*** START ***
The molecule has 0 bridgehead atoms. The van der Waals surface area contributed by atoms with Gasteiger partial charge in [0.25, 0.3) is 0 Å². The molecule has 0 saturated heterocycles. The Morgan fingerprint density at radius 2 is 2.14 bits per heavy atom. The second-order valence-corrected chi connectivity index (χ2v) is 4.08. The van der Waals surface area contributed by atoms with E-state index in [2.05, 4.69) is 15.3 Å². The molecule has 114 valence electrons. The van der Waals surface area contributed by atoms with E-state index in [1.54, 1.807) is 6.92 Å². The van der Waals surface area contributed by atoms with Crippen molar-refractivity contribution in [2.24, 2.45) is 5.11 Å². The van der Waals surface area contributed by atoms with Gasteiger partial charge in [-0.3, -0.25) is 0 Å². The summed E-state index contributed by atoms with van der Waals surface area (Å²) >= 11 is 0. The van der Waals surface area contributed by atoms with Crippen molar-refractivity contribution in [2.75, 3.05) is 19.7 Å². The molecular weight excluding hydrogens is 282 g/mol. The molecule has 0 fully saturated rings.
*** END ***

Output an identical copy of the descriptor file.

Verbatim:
The molecule has 0 bridgehead atoms. The van der Waals surface area contributed by atoms with Gasteiger partial charge in [0.25, 0.3) is 0 Å². The molecule has 0 saturated heterocycles. The Morgan fingerprint density at radius 2 is 2.14 bits per heavy atom. The second-order valence-corrected chi connectivity index (χ2v) is 4.08. The van der Waals surface area contributed by atoms with E-state index in [2.05, 4.69) is 15.3 Å². The molecule has 114 valence electrons. The van der Waals surface area contributed by atoms with E-state index in [1.54, 1.807) is 6.92 Å². The van der Waals surface area contributed by atoms with Crippen molar-refractivity contribution in [2.24, 2.45) is 5.11 Å². The van der Waals surface area contributed by atoms with Gasteiger partial charge in [-0.3, -0.25) is 0 Å². The summed E-state index contributed by atoms with van der Waals surface area (Å²) >= 11 is 0. The van der Waals surface area contributed by atoms with Crippen molar-refractivity contribution in [2.75, 3.05) is 19.7 Å². The molecular weight excluding hydrogens is 282 g/mol. The molecule has 0 fully saturated rings.